The 300-mm fab UMC plans to build in Singapore will be its 11th wafer fab, and its third to produce 300-mm wafers. UMC will have a majority stake in the fab, while its process technology partner, Infineon, will have a minority share. The Singapore government will also contribute grants to fund the project.
Singapore was chosen for the site because of the its government's willingness to support the IC industry, and because it was an opportunity to expand into a new region. UMC was concerned about the small base of engineers there, but many jobs can be filled by workers from outside Singapore, Kupec said.
Jim Feldhan, president of Semico Research Corp., said that even if capital spending in other areas was to slow next year, foundries' investment strategies follow a different cycle.
"Historically, the time to invest is in a downturn so you are up and running when demand recovers," he said.
Groundbreaking on UMC's new fab is expected to begin in the next quarter, and the first equipment should move in by the third quarter of 2002. The fab will produce chips based on 0.13-micron and 0.10-micron design rules with copper interconnects and low-k dielectrics, a process that was developed by IBM, Infineon and UMC. Volume production should start in 2003, Kupec said.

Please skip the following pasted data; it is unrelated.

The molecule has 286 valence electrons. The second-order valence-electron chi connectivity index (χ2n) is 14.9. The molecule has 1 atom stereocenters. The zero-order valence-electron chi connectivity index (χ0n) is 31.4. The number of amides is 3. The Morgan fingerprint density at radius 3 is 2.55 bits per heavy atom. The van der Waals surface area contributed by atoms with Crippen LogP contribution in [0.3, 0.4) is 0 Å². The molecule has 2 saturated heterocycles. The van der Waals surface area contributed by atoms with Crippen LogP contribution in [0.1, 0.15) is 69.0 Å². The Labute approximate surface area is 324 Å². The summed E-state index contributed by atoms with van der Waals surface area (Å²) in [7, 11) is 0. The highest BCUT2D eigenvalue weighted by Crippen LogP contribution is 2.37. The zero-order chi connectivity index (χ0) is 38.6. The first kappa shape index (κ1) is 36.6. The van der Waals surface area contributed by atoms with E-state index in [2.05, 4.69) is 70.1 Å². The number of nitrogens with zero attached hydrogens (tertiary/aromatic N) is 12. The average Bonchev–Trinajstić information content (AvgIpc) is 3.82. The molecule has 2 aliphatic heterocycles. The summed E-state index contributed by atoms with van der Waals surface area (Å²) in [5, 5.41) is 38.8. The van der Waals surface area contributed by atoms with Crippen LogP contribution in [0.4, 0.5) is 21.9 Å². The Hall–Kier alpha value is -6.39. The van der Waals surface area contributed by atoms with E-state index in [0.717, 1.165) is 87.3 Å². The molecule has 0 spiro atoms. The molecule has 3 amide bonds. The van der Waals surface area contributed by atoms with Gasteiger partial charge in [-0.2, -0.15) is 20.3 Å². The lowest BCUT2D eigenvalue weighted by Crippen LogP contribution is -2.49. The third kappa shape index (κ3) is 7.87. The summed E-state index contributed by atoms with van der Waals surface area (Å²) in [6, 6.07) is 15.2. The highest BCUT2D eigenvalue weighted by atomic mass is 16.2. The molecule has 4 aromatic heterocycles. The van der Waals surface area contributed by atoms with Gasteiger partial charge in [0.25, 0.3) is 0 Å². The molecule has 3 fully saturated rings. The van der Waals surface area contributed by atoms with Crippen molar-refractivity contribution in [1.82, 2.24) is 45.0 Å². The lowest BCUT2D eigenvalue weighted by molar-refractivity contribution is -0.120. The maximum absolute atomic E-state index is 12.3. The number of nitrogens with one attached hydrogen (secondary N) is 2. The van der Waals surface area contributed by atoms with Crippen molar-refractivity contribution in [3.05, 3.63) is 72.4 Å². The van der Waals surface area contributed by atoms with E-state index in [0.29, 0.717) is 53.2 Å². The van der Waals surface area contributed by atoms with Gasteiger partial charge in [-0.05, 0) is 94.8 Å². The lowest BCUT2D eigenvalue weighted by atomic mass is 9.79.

Intel's slowing its fab construction plans is "ultimately, a good thing for the industry," said Bill McClean, president of market-research firm IC Insights. In 2000, capital spending in the worldwide semiconductor industry was up 79 percent, he said, whereas 1999's capital spending was only 8 percent above the previous year. And worldwide MOS IC wafer capacity increased 24 percent in 2000, McClean said. Couple that with a falling economy, Nasdaq jitters and high interest rates, and it would appear the IC industry bit off a little more than it could chew in 2000.
"The industry needs to offset that 79 percent growth by the end of 2002, and I'm sure many companies will react quickly to the downturn," said McClean. "They'll step on the brakes pretty quickly, resulting in a big capital-spending decline in 2001. I always hope that the industry learns something from the past, but then I see 79 percent capital-spending growth in 2000, and I realize we haven't learned anything."
Additional reporting by Jerry Ascierto.